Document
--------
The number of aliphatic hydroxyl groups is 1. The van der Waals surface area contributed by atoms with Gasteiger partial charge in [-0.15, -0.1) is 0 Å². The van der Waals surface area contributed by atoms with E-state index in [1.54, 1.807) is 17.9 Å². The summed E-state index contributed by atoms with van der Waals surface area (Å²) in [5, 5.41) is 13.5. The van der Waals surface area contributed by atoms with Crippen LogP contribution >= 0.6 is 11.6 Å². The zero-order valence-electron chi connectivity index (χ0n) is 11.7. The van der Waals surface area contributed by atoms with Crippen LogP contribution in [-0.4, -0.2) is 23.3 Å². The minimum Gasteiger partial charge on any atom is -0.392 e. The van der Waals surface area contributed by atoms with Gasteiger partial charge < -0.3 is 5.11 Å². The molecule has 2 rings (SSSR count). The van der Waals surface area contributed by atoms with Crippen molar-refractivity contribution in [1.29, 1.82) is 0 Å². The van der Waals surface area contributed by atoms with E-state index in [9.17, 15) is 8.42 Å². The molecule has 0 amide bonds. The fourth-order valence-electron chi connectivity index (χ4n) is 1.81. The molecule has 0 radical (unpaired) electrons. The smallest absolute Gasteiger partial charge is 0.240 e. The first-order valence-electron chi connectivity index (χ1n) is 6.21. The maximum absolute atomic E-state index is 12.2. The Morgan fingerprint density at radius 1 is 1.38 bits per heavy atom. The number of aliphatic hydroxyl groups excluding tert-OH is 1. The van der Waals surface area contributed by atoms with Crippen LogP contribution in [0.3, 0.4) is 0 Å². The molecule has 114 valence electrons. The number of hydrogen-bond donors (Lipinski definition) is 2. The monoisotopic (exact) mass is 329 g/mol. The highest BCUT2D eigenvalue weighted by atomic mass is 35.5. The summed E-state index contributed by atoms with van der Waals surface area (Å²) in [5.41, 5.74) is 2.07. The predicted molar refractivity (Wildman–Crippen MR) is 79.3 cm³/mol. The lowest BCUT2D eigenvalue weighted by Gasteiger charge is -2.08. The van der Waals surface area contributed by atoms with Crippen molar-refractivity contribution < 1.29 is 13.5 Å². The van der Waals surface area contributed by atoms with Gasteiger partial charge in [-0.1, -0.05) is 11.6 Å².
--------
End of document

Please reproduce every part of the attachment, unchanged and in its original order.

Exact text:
The number of aliphatic hydroxyl groups is 1. The van der Waals surface area contributed by atoms with Gasteiger partial charge in [-0.15, -0.1) is 0 Å². The van der Waals surface area contributed by atoms with E-state index in [1.54, 1.807) is 17.9 Å². The summed E-state index contributed by atoms with van der Waals surface area (Å²) in [5, 5.41) is 13.5. The van der Waals surface area contributed by atoms with Crippen LogP contribution >= 0.6 is 11.6 Å². The zero-order valence-electron chi connectivity index (χ0n) is 11.7. The van der Waals surface area contributed by atoms with Crippen LogP contribution in [-0.4, -0.2) is 23.3 Å². The minimum Gasteiger partial charge on any atom is -0.392 e. The van der Waals surface area contributed by atoms with Gasteiger partial charge < -0.3 is 5.11 Å². The molecule has 2 rings (SSSR count). The van der Waals surface area contributed by atoms with Crippen molar-refractivity contribution in [1.29, 1.82) is 0 Å². The van der Waals surface area contributed by atoms with E-state index in [9.17, 15) is 8.42 Å². The molecule has 0 amide bonds. The fourth-order valence-electron chi connectivity index (χ4n) is 1.81. The molecule has 0 radical (unpaired) electrons. The smallest absolute Gasteiger partial charge is 0.240 e. The first-order valence-electron chi connectivity index (χ1n) is 6.21. The maximum absolute atomic E-state index is 12.2. The Morgan fingerprint density at radius 1 is 1.38 bits per heavy atom. The number of aliphatic hydroxyl groups excluding tert-OH is 1. The van der Waals surface area contributed by atoms with Crippen LogP contribution in [0.3, 0.4) is 0 Å². The molecule has 114 valence electrons. The number of hydrogen-bond donors (Lipinski definition) is 2. The monoisotopic (exact) mass is 329 g/mol. The highest BCUT2D eigenvalue weighted by atomic mass is 35.5. The summed E-state index contributed by atoms with van der Waals surface area (Å²) in [5.41, 5.74) is 2.07. The predicted molar refractivity (Wildman–Crippen MR) is 79.3 cm³/mol. The lowest BCUT2D eigenvalue weighted by Gasteiger charge is -2.08. The van der Waals surface area contributed by atoms with Crippen molar-refractivity contribution < 1.29 is 13.5 Å². The van der Waals surface area contributed by atoms with Gasteiger partial charge in [-0.1, -0.05) is 11.6 Å².